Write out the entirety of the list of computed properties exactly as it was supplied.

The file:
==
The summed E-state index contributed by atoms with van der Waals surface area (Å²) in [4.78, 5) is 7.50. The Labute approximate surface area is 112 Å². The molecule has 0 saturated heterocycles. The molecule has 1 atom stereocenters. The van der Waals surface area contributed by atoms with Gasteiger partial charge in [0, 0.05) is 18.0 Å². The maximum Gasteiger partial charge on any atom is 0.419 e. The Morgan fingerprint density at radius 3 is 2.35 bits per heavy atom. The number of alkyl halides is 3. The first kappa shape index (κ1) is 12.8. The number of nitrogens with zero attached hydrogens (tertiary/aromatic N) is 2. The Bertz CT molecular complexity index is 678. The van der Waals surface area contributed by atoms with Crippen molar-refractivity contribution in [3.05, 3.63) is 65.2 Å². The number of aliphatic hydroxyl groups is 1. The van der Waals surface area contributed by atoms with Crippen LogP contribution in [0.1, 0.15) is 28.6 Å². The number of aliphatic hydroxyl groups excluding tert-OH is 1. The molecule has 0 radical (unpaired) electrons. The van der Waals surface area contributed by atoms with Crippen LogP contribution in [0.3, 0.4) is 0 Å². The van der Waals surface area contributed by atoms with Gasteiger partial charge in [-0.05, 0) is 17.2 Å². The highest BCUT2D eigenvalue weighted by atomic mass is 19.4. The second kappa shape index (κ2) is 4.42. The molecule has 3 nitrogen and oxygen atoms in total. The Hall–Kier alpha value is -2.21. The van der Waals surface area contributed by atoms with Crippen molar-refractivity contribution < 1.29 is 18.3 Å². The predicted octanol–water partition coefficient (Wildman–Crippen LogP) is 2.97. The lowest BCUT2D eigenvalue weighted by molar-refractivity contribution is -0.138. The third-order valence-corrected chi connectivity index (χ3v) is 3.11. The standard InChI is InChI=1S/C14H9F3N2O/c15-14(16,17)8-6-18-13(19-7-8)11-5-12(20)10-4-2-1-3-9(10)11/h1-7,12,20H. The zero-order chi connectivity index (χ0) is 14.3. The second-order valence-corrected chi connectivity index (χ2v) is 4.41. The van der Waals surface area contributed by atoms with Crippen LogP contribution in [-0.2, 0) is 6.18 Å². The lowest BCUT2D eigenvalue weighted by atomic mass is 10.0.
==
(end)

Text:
The summed E-state index contributed by atoms with van der Waals surface area (Å²) in [4.78, 5) is 7.50. The Labute approximate surface area is 112 Å². The molecule has 0 saturated heterocycles. The molecule has 1 atom stereocenters. The van der Waals surface area contributed by atoms with Gasteiger partial charge in [0, 0.05) is 18.0 Å². The maximum Gasteiger partial charge on any atom is 0.419 e. The Morgan fingerprint density at radius 3 is 2.35 bits per heavy atom. The number of alkyl halides is 3. The first kappa shape index (κ1) is 12.8. The number of nitrogens with zero attached hydrogens (tertiary/aromatic N) is 2. The Bertz CT molecular complexity index is 678. The van der Waals surface area contributed by atoms with Crippen molar-refractivity contribution in [3.05, 3.63) is 65.2 Å². The number of aliphatic hydroxyl groups is 1. The van der Waals surface area contributed by atoms with Crippen LogP contribution in [0.1, 0.15) is 28.6 Å². The number of aliphatic hydroxyl groups excluding tert-OH is 1. The molecule has 0 radical (unpaired) electrons. The van der Waals surface area contributed by atoms with Crippen LogP contribution in [0.3, 0.4) is 0 Å². The van der Waals surface area contributed by atoms with Gasteiger partial charge in [-0.05, 0) is 17.2 Å². The highest BCUT2D eigenvalue weighted by atomic mass is 19.4. The second kappa shape index (κ2) is 4.42. The molecule has 3 nitrogen and oxygen atoms in total. The Hall–Kier alpha value is -2.21. The van der Waals surface area contributed by atoms with Crippen molar-refractivity contribution < 1.29 is 18.3 Å². The predicted octanol–water partition coefficient (Wildman–Crippen LogP) is 2.97. The lowest BCUT2D eigenvalue weighted by molar-refractivity contribution is -0.138. The third-order valence-corrected chi connectivity index (χ3v) is 3.11. The standard InChI is InChI=1S/C14H9F3N2O/c15-14(16,17)8-6-18-13(19-7-8)11-5-12(20)10-4-2-1-3-9(10)11/h1-7,12,20H. The zero-order chi connectivity index (χ0) is 14.3. The second-order valence-corrected chi connectivity index (χ2v) is 4.41. The van der Waals surface area contributed by atoms with Crippen LogP contribution in [-0.2, 0) is 6.18 Å². The lowest BCUT2D eigenvalue weighted by atomic mass is 10.0.